Immigration Blog

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The Speaker of the House, Navajos, and Who We Are

I am one of the progressives whose position on immigration policy stems from concerns about our country's social structure, social cohesion and population growth. Speaker of the House Nancy Pelosi is an immigration enthusiast not troubled by such concerns.Here is what Ms. Pelosi said on Thursday as she affirmed her commitment to "comprehensive" reform that would greatly expand immigration to our country.

What's the Rush?

Yesterday's twice-delayed White House pep rally for amnesty offered no surprises, other than the exclusion of Steve King, who's just, you know, the ranking Republican on the House immigration subcommittee. In fact, despite the meeting's billing as broadly inclusive, only three of the 30 members of Congress there were opposed to amnesty: Sen. Jeff Sessions and Reps. Lamar Smith and Heath Shuler.But a couple things were notable:

Impatience Mixed with Hope in the Spanish-Language Press

The leader of a national Latino political organization wasn't happy with the results of Thursday's immigration policy meeting at the White House between the president and congressional leaders."They have to move from statements and meetings to doing something concrete," Arturo Vargas, director of the National Association of Latino Elected and Appointed Officials told the Spanish-language newspaper La Opinion, which is published in Los Angeles.

The New Sheriff in Town

Sen. Chuck Schumer of New York, Chairman of the Senate Judiciary Subcommittee on Immigration, is point man for President Obama on immigration, riding herd on the Big Push for "comprehensive immigration reform." According to members of Congress committed to this unpopular policy, the campaign will be launched sometime in the fall. There was a bipartisan meeting today to discuss what's possible in the current Congress, but it includes Rep. Anthony Weiner so it's hard to take that one too seriously, and there was another the day before for amnesty advocates.

Schumer's Marketing Lesson for "Comprehensive Reform"

A powerful Senate advocate of "comprehensive immigration reform" legislation Wednesday offered some marketing advice to those who want to help him get the bill passed: Call illegal immigration by its name. "When we use phrases like 'undocumented workers,' we convey a message to the American people that their government is not serious about combating illegal immigration, which the American people overwhelmingly oppose," said Sen. Charles Schumer, chairman of the Judiciary immigration subcommittee. "If you don’t think it’s illegal you’re not going to say it. I think it is illegal and wrong and we have to change it."

The Rule of Cynicism

Today's New York Times has a story about a tragedy at a day care center in the northern border state of Sonora that has shaken the entire country. The Times reports that in the weeks since a fire killed 47 children in Hermosillo, "evidence has piled up suggesting a chain of negligence that may have abetted the tragedy. The revelations have led to outrage and, in this culture of widespread corruption and legal impunity, resignation."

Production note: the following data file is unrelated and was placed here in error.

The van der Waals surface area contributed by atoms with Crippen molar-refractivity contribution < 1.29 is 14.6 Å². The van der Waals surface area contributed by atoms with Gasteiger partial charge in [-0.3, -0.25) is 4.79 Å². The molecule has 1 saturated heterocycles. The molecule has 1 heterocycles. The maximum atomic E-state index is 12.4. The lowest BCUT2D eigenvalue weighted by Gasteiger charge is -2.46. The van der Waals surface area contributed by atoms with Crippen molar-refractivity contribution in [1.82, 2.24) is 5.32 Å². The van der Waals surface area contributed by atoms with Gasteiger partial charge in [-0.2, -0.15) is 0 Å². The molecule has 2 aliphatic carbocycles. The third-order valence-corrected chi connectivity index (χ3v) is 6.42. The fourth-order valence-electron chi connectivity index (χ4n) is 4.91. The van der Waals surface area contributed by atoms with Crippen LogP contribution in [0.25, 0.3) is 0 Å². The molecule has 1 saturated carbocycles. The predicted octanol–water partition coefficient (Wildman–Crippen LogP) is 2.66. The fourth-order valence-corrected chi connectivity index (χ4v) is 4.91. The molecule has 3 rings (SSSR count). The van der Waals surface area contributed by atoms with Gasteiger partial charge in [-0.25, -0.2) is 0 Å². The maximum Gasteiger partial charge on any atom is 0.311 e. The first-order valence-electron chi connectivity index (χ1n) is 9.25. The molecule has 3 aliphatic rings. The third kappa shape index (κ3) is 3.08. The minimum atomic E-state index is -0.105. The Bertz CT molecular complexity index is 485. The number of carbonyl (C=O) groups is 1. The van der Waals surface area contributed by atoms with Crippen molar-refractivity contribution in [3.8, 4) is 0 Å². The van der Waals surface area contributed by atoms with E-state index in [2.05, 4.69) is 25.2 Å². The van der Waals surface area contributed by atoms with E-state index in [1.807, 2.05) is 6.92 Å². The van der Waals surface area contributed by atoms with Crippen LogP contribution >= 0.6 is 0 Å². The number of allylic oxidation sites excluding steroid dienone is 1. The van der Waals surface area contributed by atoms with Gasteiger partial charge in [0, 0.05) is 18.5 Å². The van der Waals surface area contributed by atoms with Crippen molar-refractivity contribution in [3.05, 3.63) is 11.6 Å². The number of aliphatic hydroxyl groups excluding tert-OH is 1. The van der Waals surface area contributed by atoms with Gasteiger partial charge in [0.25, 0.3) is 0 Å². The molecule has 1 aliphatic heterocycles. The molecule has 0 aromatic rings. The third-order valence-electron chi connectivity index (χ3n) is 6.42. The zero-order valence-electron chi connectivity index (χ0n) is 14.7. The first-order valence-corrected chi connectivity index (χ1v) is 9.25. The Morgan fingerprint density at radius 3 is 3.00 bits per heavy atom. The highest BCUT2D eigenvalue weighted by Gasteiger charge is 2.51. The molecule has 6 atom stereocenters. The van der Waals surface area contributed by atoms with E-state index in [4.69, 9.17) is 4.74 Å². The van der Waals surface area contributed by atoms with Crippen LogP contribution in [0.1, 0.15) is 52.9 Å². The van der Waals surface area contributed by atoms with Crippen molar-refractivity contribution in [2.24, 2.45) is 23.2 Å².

Come, Let Us Reason Together - So Long as You Agree With Me

Artfully practiced, casuistry is discernible only by the naturally skeptical or perspicacious while remaining invisible to the gullible or incautious majority. When performed ineptly, however, the duplicity is plain to all. Bungled deception insults ordinary "inquiring minds," repels the more acute, and reveals the intellectual slovenliness that accompanies the bad ethics, making each that much more deplorable.A good illustration is the official announcement by the American Jewish Committee (AJC) of the goals of a $500,000 grant from the Ford Foundation.

Touchback Redux?

The president this morning spoke at a Hispanic prayer breakfast and reiterated his support for amnesty, but again offered no timeline. One interesting twist is that he endorsed the bogus "touchback" gimmick that was floated during the last round of the amnesty debate, wherein illegal aliens would go home to apply for amnesty, have lunch, then come back legally, thus "rebooting" their status. As the L.A. Times writes:

Backlogged: More Judges a Partial Fix

A new report from the Transactional Records Access Clearinghouse (TRAC) highlights the problem of our nation’s growing backlog of immigration cases but fails to address one obvious, and frequently overlooked solution: less immigration.The report explains that due to more immigration matters being brought before the immigration courts over the past decade, the backlog has increased by 64 percent, the wait for a resolution has increased 32 percent, and in 2008, the court received a total of 351,477 matters, the highest volume recorded over the last decade.

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